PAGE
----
9 See Note 4. (back to top)

Robert M. Chamra, EIT, is a project engineer with Building Diagnostics Inc., specializing in the investigation of problems with existing buildings, designing remedies for those problems, and monitoring the construction of the remedies. He participates in the research being performed at The Durability Lab—a testing center established by Building Diagnostics at The University of Texas at Austin (UT). He can be reached by e-mail at rchamra@buildingdx.com.

Beth Anne Feero, EIT, is completing her master’s degree in architectural engineering at UT. She serves as the graduate research assistant for The Durability Lab, which researches and tests the durability of building components, identifying factors causing premature failure. She can be reached via e-mail at bfeero@buildingdx.com.

Designing Masonry Buildings to the 2012 Energy Code: Thermal Mass Basics

A material’s thermal mass denotes its ability to store heat within a cycle of time. K-values, generally calculated on a 24-hour cycle, are important because they give general references to a material’s capabilities for storing heat. All materials may be considered for use in a thermal mass calculation, but steel, aluminum, and other metal claddings tend to cycle too quickly, while wood tends to cycle too slowly to offer desirable design values.

Masonry—such as concrete masonry unit (CMU), stone, and brick—offers a good blend of characteristics for the thermal mass design based on several values. Storing heat well, the dense material can be designed with wall thicknesses that allow for normal window and door jamb details with reasonable per-area costs to construct.

In most cases, thermal mass should be measured on a cycle representative of both a typical heating and cooling cycle or a variable daily winter cold temperature cycle. While this is done for either season with the same principals, external factors contribute to the winter wall calculations in a more direct way. Building orientation, ceiling heights, lighting, solar heating, soffits, wall finishes, number of occupants, and usage round out a general list for design.

In colder climates, thermal mass is based on the function of interior heating cycling through the core of the wall. As the evening temperatures fall and the interior begins to feel cooler, warmth that was gained and stored during the daylight hours can then reverse the heat path and move back to the interior space of the building.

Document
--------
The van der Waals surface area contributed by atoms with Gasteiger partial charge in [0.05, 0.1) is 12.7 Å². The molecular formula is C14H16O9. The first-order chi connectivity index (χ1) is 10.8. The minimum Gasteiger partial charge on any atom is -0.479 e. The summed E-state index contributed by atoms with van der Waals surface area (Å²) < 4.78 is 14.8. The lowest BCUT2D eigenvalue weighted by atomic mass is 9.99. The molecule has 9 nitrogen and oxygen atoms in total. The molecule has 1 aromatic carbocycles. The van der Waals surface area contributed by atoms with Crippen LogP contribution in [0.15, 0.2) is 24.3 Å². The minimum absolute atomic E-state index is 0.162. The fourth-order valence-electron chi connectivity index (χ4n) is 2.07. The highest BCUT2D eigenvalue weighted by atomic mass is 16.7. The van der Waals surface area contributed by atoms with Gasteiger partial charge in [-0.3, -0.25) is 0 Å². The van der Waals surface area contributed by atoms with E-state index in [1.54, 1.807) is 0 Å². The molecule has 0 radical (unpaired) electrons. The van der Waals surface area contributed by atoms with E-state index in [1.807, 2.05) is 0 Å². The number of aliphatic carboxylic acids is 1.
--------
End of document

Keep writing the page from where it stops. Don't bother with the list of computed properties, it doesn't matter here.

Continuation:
Summer cycles seem a bit clearer when explained, as the heat of the day penetrates toward the core of the wall. The term ‘decrement property’ takes into account the wall’s material density (e.g. concrete mix), final façade finishes, and exposure. The decrement factor dictates the speed at which the heat can be absorbed into the building. The design should stop the absorption of the heat before it alters the interior of the building’s cooler temperature and cycles the heat to the exterior of the structure as the afternoon temperatures begin to fall.

‘R-value’ has become a term familiar to even consumers, as it is listed on every insulation package in the home improvement stores. The general thought often reduces this metric’s significance to ‘the higher the R-value, the better the product when placed in the wall.’ However, as a unit of thermal resistance, R-value is the conduction rate of heat flow through a combination of materials comprising a wall. Mass-enhanced R-value walls are a combination of thermal mass walls and use of materials that offer high resistance to heat flow. They are extremely useful in climates where the external building temperatures rise well above and fall well below the interior space daily temperatures.

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Designing Masonry Buildings to the 2012 Energy Code

All images courtesy Mortar Net Solutions

All images courtesy Mortar Net Solutions

by Steven Fechino

The 2012 International Energy Conservation Code (IECC) will bring tremendous change to the way buildings are designed, constructed, and renovated. Several of the code’s changes have already been implemented throughout the industry, with many of the currently specified systems and products meeting these new codes. However, there are also materials and assemblies that will need to evolve to remain compliant.